Duncan Sheik has been penning pop music since the '90s, when his tune "Barely Breathing" was a top 20 hit. But these days he may be best known as a Broadway composer, and his latest stage project may also be his most unlikely: He's written the music and lyrics for a musical adaptation of Bret Easton Ellis' satirical horror novel, "American Psycho." He tells Rico why there's a little Patrick Bateman in all of us.
World-renowned artist Dan Colen's work is a part of the Whitney museum's permanent collection, among others. The artist discusses a triptych of paintings he contributed to a show at the Marfa Myths festival which were inspired by a scene from the 1940 Disney musical "Fantasia."
Back in the late '80s and '90s, the L.A. band Jane's Addiction became one of the defining rock bands of the era, Dave Navarro, the band's lead guitarist, recently produced the documentary "Mourning Son." It's an intimate look at how he came to terms with the death of his mother, who was murdered by her ex-boyfriend when he was 15 years old. Dave tells Rico about navigating the darkest moment of his life while his band was exploding in popularity.
This week on Chattering Class, we look into prescription drug abuse and our teacher is documentarian Chris Bell. His first movie, "Bigger, Stronger, Faster*," examined the use of steroids in America through the lens of his family -- his brother Mark was a bodybuilder and his brother Mike was a pro wrestler. Nine months after the movie premiered, Chris's father called and told him Mike had died. Not from steroids, but from prescription drugs. That event inspired his new movie "Prescription Thugs," a look at America's pill habit.
This week's chattering class topic: Utopias. Specifically, a bunch of utopian communities that sprouted up in America in the 19th century. And our guest is Chris Jennings. His new book is called, "Paradise Now: The Story of American Utopianism," and it focuses on five of the hundreds of utopian experiments of that era. The author tells us about God-fearing communists and a few Utopian leaders, one of which believed that eventually the oceans would taste like lemonade (seriously).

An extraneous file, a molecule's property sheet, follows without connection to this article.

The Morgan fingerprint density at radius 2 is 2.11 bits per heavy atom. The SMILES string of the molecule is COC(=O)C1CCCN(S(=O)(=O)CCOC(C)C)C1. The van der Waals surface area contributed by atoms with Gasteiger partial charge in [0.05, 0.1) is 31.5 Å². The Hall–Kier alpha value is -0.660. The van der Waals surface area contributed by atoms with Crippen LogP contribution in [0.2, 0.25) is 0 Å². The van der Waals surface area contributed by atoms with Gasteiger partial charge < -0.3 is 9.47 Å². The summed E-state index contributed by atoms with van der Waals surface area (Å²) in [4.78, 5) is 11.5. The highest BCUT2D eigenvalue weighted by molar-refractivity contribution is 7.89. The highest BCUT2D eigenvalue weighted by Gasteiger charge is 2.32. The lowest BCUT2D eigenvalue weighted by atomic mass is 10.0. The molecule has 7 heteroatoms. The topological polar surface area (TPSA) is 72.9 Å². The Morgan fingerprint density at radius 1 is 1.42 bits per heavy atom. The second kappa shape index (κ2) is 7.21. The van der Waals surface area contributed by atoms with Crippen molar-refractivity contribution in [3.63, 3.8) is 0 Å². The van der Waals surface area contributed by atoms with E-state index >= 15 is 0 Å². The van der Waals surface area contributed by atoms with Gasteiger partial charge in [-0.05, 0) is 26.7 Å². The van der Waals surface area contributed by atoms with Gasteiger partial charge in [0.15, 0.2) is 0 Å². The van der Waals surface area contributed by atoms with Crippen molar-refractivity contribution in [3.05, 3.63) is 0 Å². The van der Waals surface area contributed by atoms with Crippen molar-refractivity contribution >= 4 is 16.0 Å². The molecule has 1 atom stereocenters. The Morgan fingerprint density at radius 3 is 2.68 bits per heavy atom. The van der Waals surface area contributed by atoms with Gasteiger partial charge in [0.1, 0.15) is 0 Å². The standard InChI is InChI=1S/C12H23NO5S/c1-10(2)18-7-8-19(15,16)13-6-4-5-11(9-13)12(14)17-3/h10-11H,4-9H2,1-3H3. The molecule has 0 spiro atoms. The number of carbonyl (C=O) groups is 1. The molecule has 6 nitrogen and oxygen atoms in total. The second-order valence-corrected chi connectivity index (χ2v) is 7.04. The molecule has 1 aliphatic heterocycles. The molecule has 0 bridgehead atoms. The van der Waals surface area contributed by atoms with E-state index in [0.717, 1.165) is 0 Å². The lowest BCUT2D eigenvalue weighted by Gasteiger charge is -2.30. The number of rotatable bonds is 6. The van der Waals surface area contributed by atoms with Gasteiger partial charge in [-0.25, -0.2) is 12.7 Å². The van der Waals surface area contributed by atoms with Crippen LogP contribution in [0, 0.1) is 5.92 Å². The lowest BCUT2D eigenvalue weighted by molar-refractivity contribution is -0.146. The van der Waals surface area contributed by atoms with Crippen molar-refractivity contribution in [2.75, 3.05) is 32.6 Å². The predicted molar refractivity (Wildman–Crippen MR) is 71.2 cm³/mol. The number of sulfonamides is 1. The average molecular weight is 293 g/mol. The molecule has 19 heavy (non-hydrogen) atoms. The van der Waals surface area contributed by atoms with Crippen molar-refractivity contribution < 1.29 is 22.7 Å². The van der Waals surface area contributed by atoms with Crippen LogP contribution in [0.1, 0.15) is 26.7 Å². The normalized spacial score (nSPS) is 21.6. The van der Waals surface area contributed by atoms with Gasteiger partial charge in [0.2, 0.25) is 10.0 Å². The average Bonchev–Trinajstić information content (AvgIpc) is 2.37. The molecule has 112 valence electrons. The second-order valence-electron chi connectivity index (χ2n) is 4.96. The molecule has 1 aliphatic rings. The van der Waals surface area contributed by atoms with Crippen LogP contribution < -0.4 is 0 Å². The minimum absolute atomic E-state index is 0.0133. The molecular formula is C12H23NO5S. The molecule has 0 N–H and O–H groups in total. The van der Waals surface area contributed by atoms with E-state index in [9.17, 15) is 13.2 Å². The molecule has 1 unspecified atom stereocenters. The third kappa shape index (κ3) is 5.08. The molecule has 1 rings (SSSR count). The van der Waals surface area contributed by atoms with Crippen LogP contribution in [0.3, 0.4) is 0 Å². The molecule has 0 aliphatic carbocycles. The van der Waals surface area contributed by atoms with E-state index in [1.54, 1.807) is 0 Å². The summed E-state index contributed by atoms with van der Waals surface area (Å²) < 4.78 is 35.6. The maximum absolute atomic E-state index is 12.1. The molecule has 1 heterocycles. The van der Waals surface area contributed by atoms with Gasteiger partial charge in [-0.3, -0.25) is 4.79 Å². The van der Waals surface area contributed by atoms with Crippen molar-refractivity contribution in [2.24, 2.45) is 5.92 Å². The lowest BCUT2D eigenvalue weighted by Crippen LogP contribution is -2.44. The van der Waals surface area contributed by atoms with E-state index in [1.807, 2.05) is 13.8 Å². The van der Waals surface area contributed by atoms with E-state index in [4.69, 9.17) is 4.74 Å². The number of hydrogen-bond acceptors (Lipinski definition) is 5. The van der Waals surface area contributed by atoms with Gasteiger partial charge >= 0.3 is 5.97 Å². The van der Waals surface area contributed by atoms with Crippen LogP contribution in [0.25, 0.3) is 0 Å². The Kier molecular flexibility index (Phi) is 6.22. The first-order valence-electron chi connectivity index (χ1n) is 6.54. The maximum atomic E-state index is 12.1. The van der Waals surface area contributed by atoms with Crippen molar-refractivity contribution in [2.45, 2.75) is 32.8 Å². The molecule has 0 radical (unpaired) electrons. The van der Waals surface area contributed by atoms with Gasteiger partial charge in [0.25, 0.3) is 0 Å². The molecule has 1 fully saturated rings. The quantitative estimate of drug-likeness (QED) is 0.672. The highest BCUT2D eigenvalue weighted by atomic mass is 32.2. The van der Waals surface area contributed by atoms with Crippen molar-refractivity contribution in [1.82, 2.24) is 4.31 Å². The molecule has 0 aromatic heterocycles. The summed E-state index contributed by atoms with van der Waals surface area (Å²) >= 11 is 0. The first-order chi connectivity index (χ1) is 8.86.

"The Geography of Genius" writer Eric Weiner shares a few tidbits on what he's learned from his search across the globe of the most creative places in history.
Molly Crabapple is an illustrator and activist whose work has appeared in Marvel comics, on protest posters for the Occupy movement, and she also traveled to Guantanamo to sketch the military hearings there. She just released a memoir called, "Drawing Blood." She reflects on her craft and what she learned from testing herself in "the naked girl business."
Randall Munroe is a cartoonist with a degree in physics. Years ago, while working as a roboticist for NASA, he started the webcomic "xkcd." The drawings are simple, mostly stick figures, but the concepts are big, as he takes on technology, computer science, and math. His latest book is called "Things Explainer: Complicated Stuff in Simple Words." He examines how we use language to describe complex ideas with Brendan and explains the thousand-word challenge behind the book.
Back in 1966, at the height of his career, French filmmaker François Truffaut sat down with his hero, Alfred Hitchcock, and interviewed him about every film he'd ever made. That interview was transcribed into a hugely influential book called "Hitchcock-Truffaut." A new documentary explores the making of that book, and Rico talks to its director Kent Jones.
Actor Colin Hanks is known for roles in films like "Orange County," and in television series like "Fargo" -- for which he earned an Emmy nomination. The Sacramento native makes his directorial debut with "All Things Must Pass," a documentary about the rise and precipitous fall of Tower Records.